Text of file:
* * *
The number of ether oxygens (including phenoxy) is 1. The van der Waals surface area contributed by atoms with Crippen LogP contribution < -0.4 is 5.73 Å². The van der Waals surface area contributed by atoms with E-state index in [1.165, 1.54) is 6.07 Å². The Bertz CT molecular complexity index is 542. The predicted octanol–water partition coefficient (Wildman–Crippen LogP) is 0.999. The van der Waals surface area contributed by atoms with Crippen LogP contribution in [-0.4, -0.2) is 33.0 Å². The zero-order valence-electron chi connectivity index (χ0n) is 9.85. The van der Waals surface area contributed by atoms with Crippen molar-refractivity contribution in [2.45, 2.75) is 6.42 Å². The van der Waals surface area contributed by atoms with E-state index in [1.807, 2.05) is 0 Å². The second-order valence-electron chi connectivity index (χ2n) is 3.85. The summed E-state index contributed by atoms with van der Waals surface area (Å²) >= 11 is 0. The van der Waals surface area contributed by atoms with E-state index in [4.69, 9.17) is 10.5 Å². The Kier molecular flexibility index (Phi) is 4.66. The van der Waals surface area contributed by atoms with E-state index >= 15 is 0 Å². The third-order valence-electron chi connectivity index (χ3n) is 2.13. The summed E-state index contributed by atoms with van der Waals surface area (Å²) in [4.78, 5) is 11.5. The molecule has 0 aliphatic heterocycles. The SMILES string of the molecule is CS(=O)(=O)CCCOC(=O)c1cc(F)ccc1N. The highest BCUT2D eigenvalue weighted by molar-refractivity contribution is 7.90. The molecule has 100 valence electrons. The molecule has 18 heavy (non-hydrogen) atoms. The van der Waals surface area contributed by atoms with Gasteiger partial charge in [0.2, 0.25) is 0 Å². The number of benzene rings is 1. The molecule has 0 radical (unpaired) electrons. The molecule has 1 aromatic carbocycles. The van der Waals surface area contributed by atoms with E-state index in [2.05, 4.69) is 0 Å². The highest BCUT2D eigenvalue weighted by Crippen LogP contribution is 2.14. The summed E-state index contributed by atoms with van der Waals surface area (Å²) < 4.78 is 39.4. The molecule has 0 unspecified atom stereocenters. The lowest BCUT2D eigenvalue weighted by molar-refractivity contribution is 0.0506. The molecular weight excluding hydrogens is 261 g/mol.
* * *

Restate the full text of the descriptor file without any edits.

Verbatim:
The number of ether oxygens (including phenoxy) is 1. The van der Waals surface area contributed by atoms with Crippen LogP contribution < -0.4 is 5.73 Å². The van der Waals surface area contributed by atoms with E-state index in [1.165, 1.54) is 6.07 Å². The Bertz CT molecular complexity index is 542. The predicted octanol–water partition coefficient (Wildman–Crippen LogP) is 0.999. The van der Waals surface area contributed by atoms with Crippen LogP contribution in [-0.4, -0.2) is 33.0 Å². The zero-order valence-electron chi connectivity index (χ0n) is 9.85. The van der Waals surface area contributed by atoms with Crippen molar-refractivity contribution in [2.45, 2.75) is 6.42 Å². The van der Waals surface area contributed by atoms with E-state index in [1.807, 2.05) is 0 Å². The second-order valence-electron chi connectivity index (χ2n) is 3.85. The summed E-state index contributed by atoms with van der Waals surface area (Å²) >= 11 is 0. The van der Waals surface area contributed by atoms with E-state index in [4.69, 9.17) is 10.5 Å². The Kier molecular flexibility index (Phi) is 4.66. The van der Waals surface area contributed by atoms with E-state index >= 15 is 0 Å². The third-order valence-electron chi connectivity index (χ3n) is 2.13. The summed E-state index contributed by atoms with van der Waals surface area (Å²) in [4.78, 5) is 11.5. The molecule has 0 aliphatic heterocycles. The SMILES string of the molecule is CS(=O)(=O)CCCOC(=O)c1cc(F)ccc1N. The highest BCUT2D eigenvalue weighted by molar-refractivity contribution is 7.90. The molecule has 100 valence electrons. The molecule has 18 heavy (non-hydrogen) atoms. The van der Waals surface area contributed by atoms with Gasteiger partial charge in [0.2, 0.25) is 0 Å². The number of benzene rings is 1. The molecule has 0 radical (unpaired) electrons. The molecule has 1 aromatic carbocycles. The van der Waals surface area contributed by atoms with E-state index in [2.05, 4.69) is 0 Å². The highest BCUT2D eigenvalue weighted by Crippen LogP contribution is 2.14. The summed E-state index contributed by atoms with van der Waals surface area (Å²) < 4.78 is 39.4. The molecule has 0 unspecified atom stereocenters. The lowest BCUT2D eigenvalue weighted by molar-refractivity contribution is 0.0506. The molecular weight excluding hydrogens is 261 g/mol.